Maria Bribriesco of Bettendorf says she decided to run for Iowa’s 94th House District seat to offer voters an option to three-term Republican incumbent Linda Miller, who has run unopposed in the previous two elections.
Miller, also of Bettendorf, says she’s glad to have an opponent because it gives her a chance to talk about the important issues facing the state.
Bribriesco, 54, was about six months into an early retirement from her job as an attorney at the Rock Island Arsenal when the Scott County Democratic Party called her in January, asking her to run against Miller.
Bribriesco said she raised her children not to sit on the sidelines when they had a chance to make a difference in their community, so she accepted the invitation.
“I really believe in our democracy, and I believe that for democracy to work, you have to have competition,” she said.
As the incumbent, Miller had a substantial lead in fundraising over Bribriesco in the June 1 reporting period, according to reports filed with the Iowa Ethics and Campaign Disclosure Board. Miller started the June 1 reporting period with $33,955.21 in cash on hand, and finished the period with $31,217.14.
Bribriesco started the period with $4,332.43 and ended with $6,376.52.
Miller said while having Republicans in charge of the Iowa House and Democrats in charge of the Senate limited the amount of work that could get done in the last legislative session, she thought the work that did get done was important.
As chairwoman of the House Human Services Committee, Miller said she was particularly pleased that the legislature approved reforms of the state’s mental-health system.
She said one area where she would have liked to see more progress was in education reform, which Gov. Terry Branstad has again made one of his top priorities for the coming legislative session.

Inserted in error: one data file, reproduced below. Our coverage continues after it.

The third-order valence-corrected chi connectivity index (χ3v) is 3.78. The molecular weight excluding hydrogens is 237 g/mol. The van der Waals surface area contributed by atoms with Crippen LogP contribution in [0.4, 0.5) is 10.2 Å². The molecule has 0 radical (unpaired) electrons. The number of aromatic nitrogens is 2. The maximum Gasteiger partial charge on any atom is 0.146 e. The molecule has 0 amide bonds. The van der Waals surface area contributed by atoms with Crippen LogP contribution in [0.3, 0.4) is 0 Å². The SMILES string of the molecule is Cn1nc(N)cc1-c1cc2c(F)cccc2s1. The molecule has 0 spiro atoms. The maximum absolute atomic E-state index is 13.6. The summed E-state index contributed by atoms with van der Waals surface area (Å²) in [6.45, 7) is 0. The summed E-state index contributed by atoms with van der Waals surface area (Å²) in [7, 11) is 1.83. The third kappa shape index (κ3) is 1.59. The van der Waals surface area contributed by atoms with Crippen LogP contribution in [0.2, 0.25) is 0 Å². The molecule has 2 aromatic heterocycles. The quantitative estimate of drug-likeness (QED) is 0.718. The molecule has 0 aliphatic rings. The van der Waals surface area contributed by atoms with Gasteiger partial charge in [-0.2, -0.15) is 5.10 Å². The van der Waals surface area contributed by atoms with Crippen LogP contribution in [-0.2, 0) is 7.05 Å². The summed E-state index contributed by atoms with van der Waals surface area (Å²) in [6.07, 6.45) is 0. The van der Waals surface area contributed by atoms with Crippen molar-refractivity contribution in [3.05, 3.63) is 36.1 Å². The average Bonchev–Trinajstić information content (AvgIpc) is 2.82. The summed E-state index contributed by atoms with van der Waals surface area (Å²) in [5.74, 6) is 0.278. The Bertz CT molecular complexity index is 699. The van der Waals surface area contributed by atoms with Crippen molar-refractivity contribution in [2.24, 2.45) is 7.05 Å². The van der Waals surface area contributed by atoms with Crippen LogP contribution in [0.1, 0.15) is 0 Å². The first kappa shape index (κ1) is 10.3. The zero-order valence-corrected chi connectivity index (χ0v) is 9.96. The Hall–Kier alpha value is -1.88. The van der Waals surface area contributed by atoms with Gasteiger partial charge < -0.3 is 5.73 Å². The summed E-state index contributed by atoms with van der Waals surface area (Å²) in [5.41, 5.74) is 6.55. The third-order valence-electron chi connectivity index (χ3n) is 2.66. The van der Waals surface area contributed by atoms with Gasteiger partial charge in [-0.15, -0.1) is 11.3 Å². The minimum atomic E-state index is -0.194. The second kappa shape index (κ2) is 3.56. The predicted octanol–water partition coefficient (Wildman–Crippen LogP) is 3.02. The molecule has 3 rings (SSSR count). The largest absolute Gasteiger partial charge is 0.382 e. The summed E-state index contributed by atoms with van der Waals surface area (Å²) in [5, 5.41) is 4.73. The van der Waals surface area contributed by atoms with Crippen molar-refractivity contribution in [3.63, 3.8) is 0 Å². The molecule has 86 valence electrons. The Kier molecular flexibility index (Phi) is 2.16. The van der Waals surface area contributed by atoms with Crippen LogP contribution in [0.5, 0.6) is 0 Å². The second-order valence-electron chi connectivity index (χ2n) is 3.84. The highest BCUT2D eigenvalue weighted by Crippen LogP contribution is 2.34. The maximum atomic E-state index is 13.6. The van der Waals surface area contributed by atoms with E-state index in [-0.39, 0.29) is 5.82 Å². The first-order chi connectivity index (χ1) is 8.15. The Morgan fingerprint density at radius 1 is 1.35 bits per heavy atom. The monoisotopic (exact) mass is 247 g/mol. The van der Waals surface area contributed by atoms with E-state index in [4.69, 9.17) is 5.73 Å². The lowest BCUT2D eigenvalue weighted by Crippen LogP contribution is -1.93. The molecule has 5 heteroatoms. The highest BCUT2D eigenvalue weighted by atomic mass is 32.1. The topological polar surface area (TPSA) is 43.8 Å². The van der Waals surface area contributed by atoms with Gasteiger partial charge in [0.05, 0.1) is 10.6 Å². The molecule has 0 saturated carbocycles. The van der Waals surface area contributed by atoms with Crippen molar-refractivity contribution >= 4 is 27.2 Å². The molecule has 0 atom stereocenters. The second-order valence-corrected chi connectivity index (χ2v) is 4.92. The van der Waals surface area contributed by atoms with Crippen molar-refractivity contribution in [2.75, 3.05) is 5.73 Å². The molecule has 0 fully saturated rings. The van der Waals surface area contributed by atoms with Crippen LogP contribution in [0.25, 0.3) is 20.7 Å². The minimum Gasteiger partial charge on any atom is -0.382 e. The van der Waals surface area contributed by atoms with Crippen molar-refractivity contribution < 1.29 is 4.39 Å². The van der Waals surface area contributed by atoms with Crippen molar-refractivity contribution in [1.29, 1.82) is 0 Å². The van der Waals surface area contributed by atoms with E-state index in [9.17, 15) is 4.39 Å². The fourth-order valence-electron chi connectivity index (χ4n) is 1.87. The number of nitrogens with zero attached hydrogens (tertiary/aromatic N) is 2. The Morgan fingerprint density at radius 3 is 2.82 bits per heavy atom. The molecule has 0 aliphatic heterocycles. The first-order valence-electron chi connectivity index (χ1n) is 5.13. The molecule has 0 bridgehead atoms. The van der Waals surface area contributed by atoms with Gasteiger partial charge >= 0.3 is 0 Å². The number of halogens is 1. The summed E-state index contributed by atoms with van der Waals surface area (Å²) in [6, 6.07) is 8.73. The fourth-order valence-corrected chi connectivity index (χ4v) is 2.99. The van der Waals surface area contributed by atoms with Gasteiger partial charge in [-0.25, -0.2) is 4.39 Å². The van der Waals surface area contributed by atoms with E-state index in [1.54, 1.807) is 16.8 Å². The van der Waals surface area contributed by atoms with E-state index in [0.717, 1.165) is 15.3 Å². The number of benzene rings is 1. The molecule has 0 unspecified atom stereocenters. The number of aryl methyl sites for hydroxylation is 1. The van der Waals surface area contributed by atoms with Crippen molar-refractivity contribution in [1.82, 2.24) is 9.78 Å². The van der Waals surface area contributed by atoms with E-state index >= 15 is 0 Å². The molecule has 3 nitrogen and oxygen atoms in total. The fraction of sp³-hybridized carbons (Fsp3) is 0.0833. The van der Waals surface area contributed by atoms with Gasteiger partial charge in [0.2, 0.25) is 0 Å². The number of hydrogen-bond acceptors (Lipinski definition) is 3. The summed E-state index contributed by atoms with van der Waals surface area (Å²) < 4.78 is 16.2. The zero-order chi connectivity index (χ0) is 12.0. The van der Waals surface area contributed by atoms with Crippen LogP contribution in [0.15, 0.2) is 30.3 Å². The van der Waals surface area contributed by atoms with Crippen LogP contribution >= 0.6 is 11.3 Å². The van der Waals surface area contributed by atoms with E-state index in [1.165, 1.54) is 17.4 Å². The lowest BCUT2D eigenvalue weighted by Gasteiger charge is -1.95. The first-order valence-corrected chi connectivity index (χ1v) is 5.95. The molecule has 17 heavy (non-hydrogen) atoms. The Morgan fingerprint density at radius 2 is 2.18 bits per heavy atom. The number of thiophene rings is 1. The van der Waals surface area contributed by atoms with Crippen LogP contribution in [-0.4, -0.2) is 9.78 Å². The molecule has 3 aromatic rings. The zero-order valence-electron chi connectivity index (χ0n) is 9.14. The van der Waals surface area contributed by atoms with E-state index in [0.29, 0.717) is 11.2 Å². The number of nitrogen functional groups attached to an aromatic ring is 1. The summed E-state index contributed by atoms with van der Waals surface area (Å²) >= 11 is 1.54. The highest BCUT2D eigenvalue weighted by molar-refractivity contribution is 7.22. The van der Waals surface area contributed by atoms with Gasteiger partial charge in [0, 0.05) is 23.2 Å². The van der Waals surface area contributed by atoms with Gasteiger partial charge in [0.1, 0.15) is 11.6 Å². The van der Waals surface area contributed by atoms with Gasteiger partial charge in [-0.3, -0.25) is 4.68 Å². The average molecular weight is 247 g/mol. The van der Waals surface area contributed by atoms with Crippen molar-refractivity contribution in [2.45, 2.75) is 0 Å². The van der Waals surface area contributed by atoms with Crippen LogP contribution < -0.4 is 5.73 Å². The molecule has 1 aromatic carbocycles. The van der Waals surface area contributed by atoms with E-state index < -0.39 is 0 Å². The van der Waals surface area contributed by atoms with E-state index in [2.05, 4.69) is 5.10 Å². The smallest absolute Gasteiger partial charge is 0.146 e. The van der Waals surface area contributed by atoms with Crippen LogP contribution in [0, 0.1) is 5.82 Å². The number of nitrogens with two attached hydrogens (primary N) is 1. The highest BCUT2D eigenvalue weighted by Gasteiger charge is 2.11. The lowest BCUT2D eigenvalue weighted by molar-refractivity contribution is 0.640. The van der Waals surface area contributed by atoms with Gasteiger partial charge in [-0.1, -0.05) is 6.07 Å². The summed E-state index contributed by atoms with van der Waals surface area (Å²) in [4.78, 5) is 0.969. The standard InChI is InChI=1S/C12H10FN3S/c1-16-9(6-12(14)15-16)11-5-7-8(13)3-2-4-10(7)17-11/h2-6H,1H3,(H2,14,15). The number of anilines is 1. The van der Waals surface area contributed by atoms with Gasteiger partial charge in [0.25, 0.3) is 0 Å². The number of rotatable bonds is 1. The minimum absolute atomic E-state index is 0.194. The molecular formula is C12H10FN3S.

Miller said while many people, including Iowa Department of Education director Jason Glass, agree that the federal No Child Left Behind program isn’t working, there has not been consensus in the education community about how to fix or replace it.
She said while there is no single way of educating children that will work best for all children, new technology, such as expanded online learning opportunities, can be used to tailor educational opportunities to fit the needs of students.
Models for new ways of teaching already are in use in some states, Miller said.
“It’s not like we have to reinvent the wheel,” she said.
Bribriesco said education played a key role in her life. As the daughter of migrant workers in Texas, Bribriesco said she began working in the fields at age 11, but her parents taught her that through education, she could accomplish anything.
She said she believed part of the purpose of public schools is to give students a chance to interact with different kinds of people, and that the use of online education for public school should be limited.
Bribriesco said she opposed allowing public school district to contract with for-profit education companies to provide online courses.
“I think that’s going the wrong way,” she said.
She also said the state should take a slow, “first, do no harm,” approach to education reform.
Miller said education also can play a role in helping Iowa’s economy through training programs to teach young people and unemployed or underemployed workers the skills they need to get good-paying jobs in Iowa’s industries.
Another way to help Iowa small businesses is through commercial property tax reform, Miller said. The issue was one of Branstad’s top priorities last year, and Miller said the legislature was close to reaching an agreement before election year politicking got in the way, and the legislature adjourned without reaching an agreement.
Miller said while many people think of commercial property tax reform as providing a tax break to large, wealthy corporations, she believes most of the large corporations already have some kind of tax relief, in the form of tax increment finance, or TIF, districts or other programs.
She said the businesses that are really hurt by Iowa’s high commercial income tax rate are small businesses.
Bribriesco said Iowa doesn’t seem to have trouble attracting large businesses to the state at its current tax rate.
“I don’t really think we have a problem,” she said.